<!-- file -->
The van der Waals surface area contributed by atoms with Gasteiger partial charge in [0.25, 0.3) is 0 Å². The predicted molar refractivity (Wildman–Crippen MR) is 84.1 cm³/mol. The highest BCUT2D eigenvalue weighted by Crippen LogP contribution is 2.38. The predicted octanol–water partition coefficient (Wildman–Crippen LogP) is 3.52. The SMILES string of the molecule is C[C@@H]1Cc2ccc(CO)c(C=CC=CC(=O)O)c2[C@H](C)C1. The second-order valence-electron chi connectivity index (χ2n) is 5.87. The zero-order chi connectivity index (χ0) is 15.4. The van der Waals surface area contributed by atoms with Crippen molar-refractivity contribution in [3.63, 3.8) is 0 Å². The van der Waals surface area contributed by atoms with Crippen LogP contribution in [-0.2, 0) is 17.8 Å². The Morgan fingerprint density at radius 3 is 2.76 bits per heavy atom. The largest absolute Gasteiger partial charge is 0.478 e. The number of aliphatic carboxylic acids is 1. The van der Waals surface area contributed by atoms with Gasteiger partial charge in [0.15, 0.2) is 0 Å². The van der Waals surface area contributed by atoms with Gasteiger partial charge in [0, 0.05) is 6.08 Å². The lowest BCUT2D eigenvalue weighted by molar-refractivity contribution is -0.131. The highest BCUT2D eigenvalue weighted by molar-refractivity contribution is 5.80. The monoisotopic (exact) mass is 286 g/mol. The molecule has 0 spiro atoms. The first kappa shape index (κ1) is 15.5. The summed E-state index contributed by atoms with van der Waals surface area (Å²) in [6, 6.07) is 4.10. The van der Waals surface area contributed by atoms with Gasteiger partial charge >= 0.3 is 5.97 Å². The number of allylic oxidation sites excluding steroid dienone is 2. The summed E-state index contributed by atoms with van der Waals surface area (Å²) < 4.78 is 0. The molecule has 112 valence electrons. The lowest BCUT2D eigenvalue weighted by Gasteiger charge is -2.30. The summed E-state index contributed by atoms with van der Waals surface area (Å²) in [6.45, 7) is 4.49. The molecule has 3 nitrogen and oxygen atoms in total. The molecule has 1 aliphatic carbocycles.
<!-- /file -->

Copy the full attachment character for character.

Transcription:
The van der Waals surface area contributed by atoms with Gasteiger partial charge in [0.25, 0.3) is 0 Å². The predicted molar refractivity (Wildman–Crippen MR) is 84.1 cm³/mol. The highest BCUT2D eigenvalue weighted by Crippen LogP contribution is 2.38. The predicted octanol–water partition coefficient (Wildman–Crippen LogP) is 3.52. The SMILES string of the molecule is C[C@@H]1Cc2ccc(CO)c(C=CC=CC(=O)O)c2[C@H](C)C1. The second-order valence-electron chi connectivity index (χ2n) is 5.87. The zero-order chi connectivity index (χ0) is 15.4. The van der Waals surface area contributed by atoms with Crippen molar-refractivity contribution in [3.63, 3.8) is 0 Å². The van der Waals surface area contributed by atoms with Crippen LogP contribution in [-0.2, 0) is 17.8 Å². The Morgan fingerprint density at radius 3 is 2.76 bits per heavy atom. The largest absolute Gasteiger partial charge is 0.478 e. The number of aliphatic carboxylic acids is 1. The van der Waals surface area contributed by atoms with Gasteiger partial charge in [0.15, 0.2) is 0 Å². The van der Waals surface area contributed by atoms with Gasteiger partial charge in [0, 0.05) is 6.08 Å². The lowest BCUT2D eigenvalue weighted by molar-refractivity contribution is -0.131. The highest BCUT2D eigenvalue weighted by molar-refractivity contribution is 5.80. The monoisotopic (exact) mass is 286 g/mol. The molecule has 0 spiro atoms. The first kappa shape index (κ1) is 15.5. The summed E-state index contributed by atoms with van der Waals surface area (Å²) in [6, 6.07) is 4.10. The van der Waals surface area contributed by atoms with Gasteiger partial charge >= 0.3 is 5.97 Å². The number of allylic oxidation sites excluding steroid dienone is 2. The summed E-state index contributed by atoms with van der Waals surface area (Å²) < 4.78 is 0. The molecule has 112 valence electrons. The lowest BCUT2D eigenvalue weighted by Gasteiger charge is -2.30. The summed E-state index contributed by atoms with van der Waals surface area (Å²) in [6.45, 7) is 4.49. The molecule has 3 nitrogen and oxygen atoms in total. The molecule has 1 aliphatic carbocycles.